Charter Review Committee Citizen Minutes – 18 Dec 2013

Citizen Minutes                                Charter Review Committee                                   18 December 2013

Citizen Comments

Carol Brzeczek noticed that the agenda showed the finalization of the finance portion of the charter.  At the last meeting the city manager reminded the committee that they were not to work on specific language changes but policy questions for the council to consider.  Brzeczek noticed that there were no policy questions – just specific language suggestions and asked if there were going to be policy questions.  Sally Parsons, chair, said sometimes there will be language changes and it will be up to the council.

Pam Chadbourne told the committee that there is no reason not to post and publish all meeting notices; costs of doing both are negligible.  14% of the population does not have access to the Internet at home.  She also reminded the committee that the Charter is for the people – please represent us!  It is good to get information from the staff but the charter is to constrain the staff – keep the citizens in mind.

Norm Brown revisited Section 78 of the charter that requires a super-majority to approve the appropriation of money collected for one purpose and then spent on something else.  He cited the new technology fee that will be added to every traffic ticket, business improvement districts, urban renewal and TIFs as possible scenarios.  He had given this some thought and mentioned a business improvement district in Englewood that was being dissolved and they were not in complete agreement what to do with the remaining funds.  He does not see a problem leaving the super majority requirement in the Charter and requested that this be reflected in the minority report to council.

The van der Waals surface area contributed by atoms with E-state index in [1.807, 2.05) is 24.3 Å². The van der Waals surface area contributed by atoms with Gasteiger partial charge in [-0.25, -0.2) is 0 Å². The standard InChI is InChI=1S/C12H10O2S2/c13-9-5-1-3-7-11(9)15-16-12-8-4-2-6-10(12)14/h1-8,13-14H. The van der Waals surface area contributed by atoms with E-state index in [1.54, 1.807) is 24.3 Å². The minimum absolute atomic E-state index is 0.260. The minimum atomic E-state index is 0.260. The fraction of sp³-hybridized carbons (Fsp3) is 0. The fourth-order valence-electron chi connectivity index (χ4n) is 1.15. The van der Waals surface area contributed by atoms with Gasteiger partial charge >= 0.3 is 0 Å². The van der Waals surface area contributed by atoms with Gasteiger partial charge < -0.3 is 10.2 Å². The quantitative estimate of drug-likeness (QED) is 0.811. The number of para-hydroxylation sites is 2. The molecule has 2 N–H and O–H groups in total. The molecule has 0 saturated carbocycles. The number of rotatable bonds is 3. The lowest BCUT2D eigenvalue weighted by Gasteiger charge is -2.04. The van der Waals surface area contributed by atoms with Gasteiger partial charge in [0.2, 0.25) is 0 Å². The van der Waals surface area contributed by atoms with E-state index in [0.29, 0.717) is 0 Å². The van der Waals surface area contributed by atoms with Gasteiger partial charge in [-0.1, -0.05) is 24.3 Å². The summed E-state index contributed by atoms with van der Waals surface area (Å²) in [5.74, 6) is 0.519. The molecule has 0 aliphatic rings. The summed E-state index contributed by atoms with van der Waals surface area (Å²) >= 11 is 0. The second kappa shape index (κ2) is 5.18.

Section 98 Local Purchases – staff recommended the deletion of the section and Brown thought it should remain since we encourage citizens to shop local the city should do the same.

Post vs Publish Discussion (the question is whether or not to publish meeting notices in a newspaper of record in addition to posting online and in various public places)

Wendy Heffner read from an ordinance passed in 2007 that states:

“For the purpose of this charter and this code, except where publication in a newspaper is specifically required by the charter, an ordinance or state statute, the terms “publication”, “publish” or “published” shall mean a minimum of two (2) of the following three (3) methods: a) posting on the city’s website; b) physical posting at the Littleton Center, Bemis public library and the Littleton municipal courthouse or c) publication in a newspaper of general circulation in the city.”